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Why Obama’s a Bad Bet for Israel

November 5, 2012 11:10 am 7 comments

Israeli Prime Minister Benjamin Netanyahu and President Barack Obama at a previous occasion. Photo: AP/Charles Dharapak.

Recently, several Jewish-Americans who know I write about politics have confided that they are either planning to vote for Mitt Romney, or they are profoundly undecided about the Presidential election. In a few cases, they shared that they are lifelong Democratic voters, and spoke in hushed tones about their indecision. As one woman told me, “I will absolutely not vote for Obama.” But she “can’t bring [her]self to vote for Mitt Romney either.”

Undecided Jewish-American voters, particularly those who prioritize Israel’s security, should realize that, based on close examination of Obama’s record, their reluctance to vote for him is rational. And they should not hesitate to vote for Mitt Romney. In a free country with competing political parties, voters have choices, and there is no reason one party should have a monopoly on any bloc of voters. Moreover, Judaism as a religion values adherence to Jewish law, but not to one particular political party, and the Democratic Party Platform is not the Torah.

The President’s record on Israel is not without its positive points. His administration has allocated generously to Israel’s defense budget, including the Iron Dome missile defense system. But on the number one threat to Israel’s security – Iran – this administration has failed to show unity with the Israeli government at a uniquely precarious time. The “daylight,” to use the President’s own term, between Obama and Israeli Prime Minister Benjamin Netanyahu is ominous because, as Winston Churchill noted in the days preceding World War II, war can be prevented when there is unity among peaceful nations in stopping belligerent ones before the latter get too much power. By declining to meet with Netanyahu when the Israeli prime minister came before the United Nations to plead for international solidarity against Iran’s nuclear ambitions, President Obama showed a less than consistent and clear alliance with Israel.

One can search for excuses or craft theories about what might have gone on behind the scenes. But the bottom line is that, with the entire world watching, President Obama chose to campaign on television talk shows rather than to show solidarity with Israel’s prime minister in the face of the Iranian threat.

Nor was his snub of Netanyahu Obama’s only signal that he can’t be trusted to support Israel’s leadership in dealing with Iran if doing so becomes inconvenient or conflicts with other priorities. While the President has spoken eloquently about the U.S./Israel alliance and, in the last Presidential debate, about visiting Yad Vashem, he has signaled via his proxies that Israel cannot count on his support if its leadership determines a strike on Iran’s nuclear program is necessary and Obama does not.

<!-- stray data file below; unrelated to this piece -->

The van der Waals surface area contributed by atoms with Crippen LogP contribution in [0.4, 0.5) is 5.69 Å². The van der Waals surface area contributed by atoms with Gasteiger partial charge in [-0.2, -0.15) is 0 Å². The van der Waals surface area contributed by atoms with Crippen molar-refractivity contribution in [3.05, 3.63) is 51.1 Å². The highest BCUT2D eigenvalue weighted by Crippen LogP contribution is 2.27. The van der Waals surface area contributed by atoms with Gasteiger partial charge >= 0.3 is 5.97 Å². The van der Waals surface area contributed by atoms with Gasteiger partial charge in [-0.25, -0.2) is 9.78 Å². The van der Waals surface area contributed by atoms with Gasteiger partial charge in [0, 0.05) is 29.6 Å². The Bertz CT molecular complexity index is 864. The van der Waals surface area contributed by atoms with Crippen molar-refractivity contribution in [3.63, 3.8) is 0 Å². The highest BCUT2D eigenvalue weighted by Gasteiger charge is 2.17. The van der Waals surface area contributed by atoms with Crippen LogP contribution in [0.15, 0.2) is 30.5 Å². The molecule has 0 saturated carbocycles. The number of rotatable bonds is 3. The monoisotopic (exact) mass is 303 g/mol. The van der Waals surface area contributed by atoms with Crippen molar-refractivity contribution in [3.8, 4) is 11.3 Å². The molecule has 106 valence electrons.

When asked, for instance, if the Obama administration would lay out “red lines” for Iran or explicitly state the consequences for failing to halt its nuclear program, Secretary of State Hillary Clinton said “We’re not setting deadlines.” And recently, Chairman of the Joint Chiefs of Staff Martin Dempsey told reporters that he does not want to be “complicit” if Israel decides to strike Iran’s nuclear facilities.

Moreover, although Obama now takes credit for passing tough sanctions against Iran’s government, he watered down and delayed passage of Congress’s earlier, tougher version of sanctions so significantly that even some prominent Democrats, such as Sen. Robert Menendez (D-NJ), expressed outrage. Nor has this President prioritized Israel’s security when doing so might have a political cost to him. In what would seem an attempt to appease the Arab world and hard left of his party, Obama called for Israel, as a precondition to talks with the Palestinians, to agree to negotiations “based on the 1967 lines with mutually agreed swaps”– which Netanyahu pointed out would render Israel “indefensible.”

In the last Presidential debate, Obama mentioned Israel 17 times in a clear attempt to paint himself as Israel’s biggest booster. But in reality, his reluctance to stand shoulder to shoulder with Israel has been the clear pattern. As Mitt Romney pointed out during the debate, in April 2010, more than three quarters of the U.S. Senate, including 38 Democrats, sent a letter to Secretary of State Hillary Clinton implicitly criticizing Obama for his confrontational stance toward Israel. Why on earth, if relations between Obama and Israel’s leadership were so solid, would 38 Democratic leaders implore Hillary Clinton to “reaffirm the unbreakable bonds that tie the United States and Israel together and to diligently work to defuse current tensions”?